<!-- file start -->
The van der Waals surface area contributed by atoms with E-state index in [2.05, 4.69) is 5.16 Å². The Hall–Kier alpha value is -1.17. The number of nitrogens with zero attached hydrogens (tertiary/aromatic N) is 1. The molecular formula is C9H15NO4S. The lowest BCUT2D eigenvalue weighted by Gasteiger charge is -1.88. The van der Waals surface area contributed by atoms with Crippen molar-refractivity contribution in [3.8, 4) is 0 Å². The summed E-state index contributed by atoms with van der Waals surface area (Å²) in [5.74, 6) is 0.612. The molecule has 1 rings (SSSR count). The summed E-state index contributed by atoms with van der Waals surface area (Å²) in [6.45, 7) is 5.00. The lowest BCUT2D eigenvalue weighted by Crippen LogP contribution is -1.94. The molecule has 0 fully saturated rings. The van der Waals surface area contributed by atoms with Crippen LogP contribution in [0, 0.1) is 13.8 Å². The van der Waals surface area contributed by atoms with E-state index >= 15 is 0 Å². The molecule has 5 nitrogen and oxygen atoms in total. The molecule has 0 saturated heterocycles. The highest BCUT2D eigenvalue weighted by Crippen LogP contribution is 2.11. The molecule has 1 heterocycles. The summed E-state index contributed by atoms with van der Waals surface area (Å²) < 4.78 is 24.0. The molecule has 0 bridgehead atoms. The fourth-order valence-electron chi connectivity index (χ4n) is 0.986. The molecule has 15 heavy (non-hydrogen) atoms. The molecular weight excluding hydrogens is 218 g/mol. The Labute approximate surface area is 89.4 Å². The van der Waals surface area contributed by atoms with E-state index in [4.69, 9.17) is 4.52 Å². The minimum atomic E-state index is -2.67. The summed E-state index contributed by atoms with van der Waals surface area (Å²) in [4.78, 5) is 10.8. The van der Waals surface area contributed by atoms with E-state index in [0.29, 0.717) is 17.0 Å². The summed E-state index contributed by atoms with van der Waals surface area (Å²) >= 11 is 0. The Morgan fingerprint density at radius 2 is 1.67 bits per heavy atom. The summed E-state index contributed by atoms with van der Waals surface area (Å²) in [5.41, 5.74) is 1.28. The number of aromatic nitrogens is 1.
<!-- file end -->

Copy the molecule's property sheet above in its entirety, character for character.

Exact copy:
The van der Waals surface area contributed by atoms with E-state index in [2.05, 4.69) is 5.16 Å². The Hall–Kier alpha value is -1.17. The number of nitrogens with zero attached hydrogens (tertiary/aromatic N) is 1. The molecular formula is C9H15NO4S. The lowest BCUT2D eigenvalue weighted by Gasteiger charge is -1.88. The van der Waals surface area contributed by atoms with Crippen molar-refractivity contribution in [3.8, 4) is 0 Å². The summed E-state index contributed by atoms with van der Waals surface area (Å²) in [5.74, 6) is 0.612. The molecule has 1 rings (SSSR count). The summed E-state index contributed by atoms with van der Waals surface area (Å²) in [6.45, 7) is 5.00. The lowest BCUT2D eigenvalue weighted by Crippen LogP contribution is -1.94. The molecule has 0 fully saturated rings. The van der Waals surface area contributed by atoms with Crippen LogP contribution in [0, 0.1) is 13.8 Å². The van der Waals surface area contributed by atoms with E-state index >= 15 is 0 Å². The molecule has 5 nitrogen and oxygen atoms in total. The molecule has 0 saturated heterocycles. The highest BCUT2D eigenvalue weighted by Crippen LogP contribution is 2.11. The molecule has 1 heterocycles. The summed E-state index contributed by atoms with van der Waals surface area (Å²) < 4.78 is 24.0. The molecule has 0 bridgehead atoms. The fourth-order valence-electron chi connectivity index (χ4n) is 0.986. The molecule has 15 heavy (non-hydrogen) atoms. The molecular weight excluding hydrogens is 218 g/mol. The Labute approximate surface area is 89.4 Å². The van der Waals surface area contributed by atoms with E-state index in [4.69, 9.17) is 4.52 Å². The minimum atomic E-state index is -2.67. The summed E-state index contributed by atoms with van der Waals surface area (Å²) in [4.78, 5) is 10.8. The van der Waals surface area contributed by atoms with E-state index in [0.29, 0.717) is 17.0 Å². The summed E-state index contributed by atoms with van der Waals surface area (Å²) >= 11 is 0. The Morgan fingerprint density at radius 2 is 1.67 bits per heavy atom. The summed E-state index contributed by atoms with van der Waals surface area (Å²) in [5.41, 5.74) is 1.28. The number of aromatic nitrogens is 1.